SAN DIEGO (KGTV) – A camera system designed to detect wildfires across California will get a big tech boost thanks to $ 15 million from the state government.

The AlertWildfire system has more than 850 cameras across California, including 37 in San Diego County. First responders use them to spot forest fires. It has been in place since 2017 and is steadily increasing each year.

The new technology will help them do a lot more.

“We live in an extreme climate. We need all of our assets,” says Dr. Neal Driscoll, professor of geology / geophysics at the Scripps Institution of Oceanography and director of AlertWildfire at UC San Diego.

RELATED: Technology Helps Firefighters Locate Wildfires

“This new technology will provide information, it will allow us to better understand the behavior of fires,” he said. “I hope this can fuel first responders and the way they mobilize their resources.”

Dr. Driscoll says the money will go to “phase 2” of the program. This includes three specific improvements:

  1. New sensors on cameras that can measure fuel load and humidity
  2. New infrared cameras to deploy to demarcate the perimeter of a fire in smoky conditions or on rugged topography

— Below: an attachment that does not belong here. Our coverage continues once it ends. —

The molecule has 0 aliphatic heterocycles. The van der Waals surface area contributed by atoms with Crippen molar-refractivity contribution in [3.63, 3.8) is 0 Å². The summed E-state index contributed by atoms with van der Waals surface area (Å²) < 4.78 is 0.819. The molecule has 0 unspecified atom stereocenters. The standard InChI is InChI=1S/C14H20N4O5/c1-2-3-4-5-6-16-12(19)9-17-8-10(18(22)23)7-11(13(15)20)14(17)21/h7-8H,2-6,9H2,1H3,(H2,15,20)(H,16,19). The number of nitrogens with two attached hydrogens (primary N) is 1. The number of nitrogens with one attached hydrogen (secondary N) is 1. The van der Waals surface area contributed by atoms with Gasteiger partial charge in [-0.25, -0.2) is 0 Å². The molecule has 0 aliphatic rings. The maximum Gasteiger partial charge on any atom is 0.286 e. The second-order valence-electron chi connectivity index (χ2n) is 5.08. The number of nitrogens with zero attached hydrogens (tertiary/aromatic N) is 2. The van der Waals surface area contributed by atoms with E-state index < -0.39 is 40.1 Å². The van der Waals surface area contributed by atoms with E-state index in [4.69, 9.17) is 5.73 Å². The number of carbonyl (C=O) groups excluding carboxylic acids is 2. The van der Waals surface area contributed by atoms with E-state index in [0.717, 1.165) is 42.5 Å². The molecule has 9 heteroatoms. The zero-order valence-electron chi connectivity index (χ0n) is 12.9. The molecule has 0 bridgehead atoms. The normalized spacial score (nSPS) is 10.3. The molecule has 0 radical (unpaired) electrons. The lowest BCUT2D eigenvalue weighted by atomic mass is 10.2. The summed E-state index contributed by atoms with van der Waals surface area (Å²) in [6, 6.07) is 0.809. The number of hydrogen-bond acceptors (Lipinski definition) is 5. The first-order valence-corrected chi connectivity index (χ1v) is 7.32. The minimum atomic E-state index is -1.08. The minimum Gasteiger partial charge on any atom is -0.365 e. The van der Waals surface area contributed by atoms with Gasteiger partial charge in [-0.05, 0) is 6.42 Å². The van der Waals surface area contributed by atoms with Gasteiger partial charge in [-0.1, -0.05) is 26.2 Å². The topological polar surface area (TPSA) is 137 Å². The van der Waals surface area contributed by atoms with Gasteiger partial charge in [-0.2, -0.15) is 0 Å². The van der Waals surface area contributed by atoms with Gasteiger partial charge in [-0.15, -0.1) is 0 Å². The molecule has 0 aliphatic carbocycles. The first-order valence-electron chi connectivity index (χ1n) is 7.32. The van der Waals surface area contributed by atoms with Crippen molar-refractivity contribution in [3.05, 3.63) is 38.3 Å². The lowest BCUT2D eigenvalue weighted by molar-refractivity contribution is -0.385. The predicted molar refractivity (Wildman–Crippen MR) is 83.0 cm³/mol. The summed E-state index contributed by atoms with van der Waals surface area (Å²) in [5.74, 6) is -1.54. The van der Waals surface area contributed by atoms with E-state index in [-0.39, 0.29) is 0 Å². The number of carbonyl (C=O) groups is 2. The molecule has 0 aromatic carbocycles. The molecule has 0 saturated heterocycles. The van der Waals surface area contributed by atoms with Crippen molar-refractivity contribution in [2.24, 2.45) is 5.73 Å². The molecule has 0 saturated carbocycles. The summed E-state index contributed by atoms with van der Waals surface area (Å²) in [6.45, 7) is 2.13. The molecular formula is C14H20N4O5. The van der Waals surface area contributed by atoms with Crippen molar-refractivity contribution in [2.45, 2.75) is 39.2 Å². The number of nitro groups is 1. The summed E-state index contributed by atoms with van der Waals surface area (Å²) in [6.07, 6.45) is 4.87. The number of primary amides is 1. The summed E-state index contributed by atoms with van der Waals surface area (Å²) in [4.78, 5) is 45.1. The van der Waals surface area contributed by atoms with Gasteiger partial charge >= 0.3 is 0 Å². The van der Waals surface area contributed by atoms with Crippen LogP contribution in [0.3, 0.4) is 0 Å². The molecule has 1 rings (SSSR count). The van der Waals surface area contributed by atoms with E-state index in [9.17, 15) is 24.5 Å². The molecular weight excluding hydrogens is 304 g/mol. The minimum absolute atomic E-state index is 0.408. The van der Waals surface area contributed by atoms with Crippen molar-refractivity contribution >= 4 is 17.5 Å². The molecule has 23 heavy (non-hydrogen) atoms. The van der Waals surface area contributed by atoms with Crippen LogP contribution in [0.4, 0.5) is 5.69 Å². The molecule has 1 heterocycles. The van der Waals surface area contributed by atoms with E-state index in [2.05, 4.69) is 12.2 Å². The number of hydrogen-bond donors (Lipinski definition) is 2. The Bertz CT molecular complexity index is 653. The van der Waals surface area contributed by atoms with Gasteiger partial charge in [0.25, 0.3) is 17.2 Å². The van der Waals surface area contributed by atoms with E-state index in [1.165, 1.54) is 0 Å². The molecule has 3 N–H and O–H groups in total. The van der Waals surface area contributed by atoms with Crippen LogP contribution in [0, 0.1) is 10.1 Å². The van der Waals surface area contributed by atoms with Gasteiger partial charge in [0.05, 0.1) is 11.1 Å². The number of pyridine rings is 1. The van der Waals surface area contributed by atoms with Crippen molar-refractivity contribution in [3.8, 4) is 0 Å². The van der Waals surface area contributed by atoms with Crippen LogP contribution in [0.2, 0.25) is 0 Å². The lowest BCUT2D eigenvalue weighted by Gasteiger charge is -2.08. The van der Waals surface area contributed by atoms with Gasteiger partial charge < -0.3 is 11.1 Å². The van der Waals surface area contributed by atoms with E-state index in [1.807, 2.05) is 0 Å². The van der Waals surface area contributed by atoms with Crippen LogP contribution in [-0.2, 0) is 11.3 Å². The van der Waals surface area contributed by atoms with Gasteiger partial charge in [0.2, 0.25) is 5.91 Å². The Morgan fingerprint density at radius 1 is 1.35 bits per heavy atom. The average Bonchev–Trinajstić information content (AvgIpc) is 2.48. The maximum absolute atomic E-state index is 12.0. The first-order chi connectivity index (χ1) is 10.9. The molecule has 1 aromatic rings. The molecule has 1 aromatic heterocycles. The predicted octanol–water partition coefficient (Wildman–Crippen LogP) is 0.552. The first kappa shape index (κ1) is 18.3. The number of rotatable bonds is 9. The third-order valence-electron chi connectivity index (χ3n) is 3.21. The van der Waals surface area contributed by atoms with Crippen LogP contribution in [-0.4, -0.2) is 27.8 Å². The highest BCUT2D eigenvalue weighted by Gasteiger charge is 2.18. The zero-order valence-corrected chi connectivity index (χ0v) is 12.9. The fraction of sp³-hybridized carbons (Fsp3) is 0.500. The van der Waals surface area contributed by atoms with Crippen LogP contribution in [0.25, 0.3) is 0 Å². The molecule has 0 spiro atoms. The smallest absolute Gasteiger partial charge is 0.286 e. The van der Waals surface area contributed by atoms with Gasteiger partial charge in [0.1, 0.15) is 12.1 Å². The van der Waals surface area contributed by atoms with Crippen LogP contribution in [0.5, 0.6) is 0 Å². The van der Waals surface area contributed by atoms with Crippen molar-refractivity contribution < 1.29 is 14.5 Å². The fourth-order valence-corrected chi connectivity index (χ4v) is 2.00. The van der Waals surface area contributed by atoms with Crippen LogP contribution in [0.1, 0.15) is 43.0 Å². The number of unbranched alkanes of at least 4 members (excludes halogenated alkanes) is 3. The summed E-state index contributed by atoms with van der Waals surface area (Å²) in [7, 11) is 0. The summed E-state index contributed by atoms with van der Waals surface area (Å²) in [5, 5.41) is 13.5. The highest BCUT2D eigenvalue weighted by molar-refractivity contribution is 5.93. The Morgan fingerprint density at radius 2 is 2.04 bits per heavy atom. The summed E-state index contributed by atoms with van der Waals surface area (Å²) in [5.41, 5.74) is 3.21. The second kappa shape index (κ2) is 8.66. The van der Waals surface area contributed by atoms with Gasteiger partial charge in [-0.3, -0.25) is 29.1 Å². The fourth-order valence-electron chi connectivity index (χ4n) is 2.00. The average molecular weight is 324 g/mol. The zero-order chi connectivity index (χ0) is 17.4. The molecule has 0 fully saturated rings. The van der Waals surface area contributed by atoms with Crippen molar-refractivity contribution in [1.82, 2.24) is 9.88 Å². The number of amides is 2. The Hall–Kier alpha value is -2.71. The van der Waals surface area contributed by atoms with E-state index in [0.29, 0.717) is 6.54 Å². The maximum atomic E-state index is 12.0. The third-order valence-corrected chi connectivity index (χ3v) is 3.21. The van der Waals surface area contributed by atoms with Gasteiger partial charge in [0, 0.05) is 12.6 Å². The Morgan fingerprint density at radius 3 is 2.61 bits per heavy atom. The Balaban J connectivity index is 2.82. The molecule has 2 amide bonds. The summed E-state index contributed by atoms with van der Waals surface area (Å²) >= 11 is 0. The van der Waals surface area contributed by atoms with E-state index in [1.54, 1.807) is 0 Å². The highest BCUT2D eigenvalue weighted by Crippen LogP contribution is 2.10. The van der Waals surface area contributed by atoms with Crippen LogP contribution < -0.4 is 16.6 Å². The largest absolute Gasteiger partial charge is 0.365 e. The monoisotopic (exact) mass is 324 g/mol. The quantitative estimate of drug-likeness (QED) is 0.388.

3. Imagine airborne all areas considered to be level 2 and 3 fire threat regions

Dr Driscoll says all of this information will help firefighters deal with any fire that breaks out.

“We like to fight incipient fires because every fire starts small,” he says. “Once they become explosive, we move from attack to defense. We will use that data, that actionable real-time data, to inform decisions.”

RELATED: UC San Diego’s Firefighting Camera System Takes New Milestone

According to Cal Fire spokesperson Captain Thomas Shoots, the additional technology will be of a “huge benefit” to wildfire control efforts across San Diego.

“We’ve seen some of the canopy studies, all the different ways that can potentially help us in the planning process and the response process,” he says. “Things move quickly, and having this technological component allows us to adapt quickly to get this message across faster.”

RELATED: Cameras and Software Help San Diego Firefighters Respond Quickly to Flames

Dr Driscoll says all data will be open source and available to anyone who wants to view it. He says everything will go live in the next couple of years.

To view the current AlertWildfire cameras, click here.

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